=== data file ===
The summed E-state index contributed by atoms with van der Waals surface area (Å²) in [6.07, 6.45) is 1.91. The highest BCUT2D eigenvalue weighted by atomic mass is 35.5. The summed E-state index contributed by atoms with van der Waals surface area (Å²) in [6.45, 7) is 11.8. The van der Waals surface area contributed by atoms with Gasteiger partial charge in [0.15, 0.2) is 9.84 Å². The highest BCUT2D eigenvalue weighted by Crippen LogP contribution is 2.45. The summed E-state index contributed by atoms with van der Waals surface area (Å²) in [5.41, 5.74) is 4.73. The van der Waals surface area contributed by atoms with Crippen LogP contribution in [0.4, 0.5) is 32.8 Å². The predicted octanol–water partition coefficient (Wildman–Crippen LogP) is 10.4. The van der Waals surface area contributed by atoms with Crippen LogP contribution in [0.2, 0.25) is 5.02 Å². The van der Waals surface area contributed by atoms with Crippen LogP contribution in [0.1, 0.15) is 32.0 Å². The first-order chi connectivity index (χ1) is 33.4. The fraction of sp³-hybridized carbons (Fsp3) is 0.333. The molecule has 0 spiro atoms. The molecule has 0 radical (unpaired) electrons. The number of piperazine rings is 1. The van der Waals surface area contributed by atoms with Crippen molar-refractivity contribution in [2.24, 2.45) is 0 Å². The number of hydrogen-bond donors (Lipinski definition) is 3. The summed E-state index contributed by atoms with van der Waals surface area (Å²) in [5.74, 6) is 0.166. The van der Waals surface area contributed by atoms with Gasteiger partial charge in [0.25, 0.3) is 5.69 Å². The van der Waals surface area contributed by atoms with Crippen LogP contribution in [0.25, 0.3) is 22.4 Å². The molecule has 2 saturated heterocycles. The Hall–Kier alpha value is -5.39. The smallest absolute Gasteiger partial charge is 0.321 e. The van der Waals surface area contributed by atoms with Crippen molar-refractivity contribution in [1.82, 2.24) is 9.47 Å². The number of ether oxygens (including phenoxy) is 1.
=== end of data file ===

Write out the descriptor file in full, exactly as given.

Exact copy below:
The summed E-state index contributed by atoms with van der Waals surface area (Å²) in [6.07, 6.45) is 1.91. The highest BCUT2D eigenvalue weighted by atomic mass is 35.5. The summed E-state index contributed by atoms with van der Waals surface area (Å²) in [6.45, 7) is 11.8. The van der Waals surface area contributed by atoms with Gasteiger partial charge in [0.15, 0.2) is 9.84 Å². The highest BCUT2D eigenvalue weighted by Crippen LogP contribution is 2.45. The summed E-state index contributed by atoms with van der Waals surface area (Å²) in [5.41, 5.74) is 4.73. The van der Waals surface area contributed by atoms with Crippen LogP contribution in [0.4, 0.5) is 32.8 Å². The predicted octanol–water partition coefficient (Wildman–Crippen LogP) is 10.4. The van der Waals surface area contributed by atoms with Crippen LogP contribution in [0.2, 0.25) is 5.02 Å². The van der Waals surface area contributed by atoms with Crippen LogP contribution in [0.1, 0.15) is 32.0 Å². The first-order chi connectivity index (χ1) is 33.4. The fraction of sp³-hybridized carbons (Fsp3) is 0.333. The molecule has 0 spiro atoms. The molecule has 0 radical (unpaired) electrons. The number of piperazine rings is 1. The van der Waals surface area contributed by atoms with Crippen molar-refractivity contribution in [2.24, 2.45) is 0 Å². The number of hydrogen-bond donors (Lipinski definition) is 3. The summed E-state index contributed by atoms with van der Waals surface area (Å²) in [5.74, 6) is 0.166. The van der Waals surface area contributed by atoms with Gasteiger partial charge in [0.25, 0.3) is 5.69 Å². The van der Waals surface area contributed by atoms with Crippen LogP contribution in [0.25, 0.3) is 22.4 Å². The molecule has 2 saturated heterocycles. The Hall–Kier alpha value is -5.39. The smallest absolute Gasteiger partial charge is 0.321 e. The van der Waals surface area contributed by atoms with Crippen molar-refractivity contribution in [1.82, 2.24) is 9.47 Å². The number of ether oxygens (including phenoxy) is 1.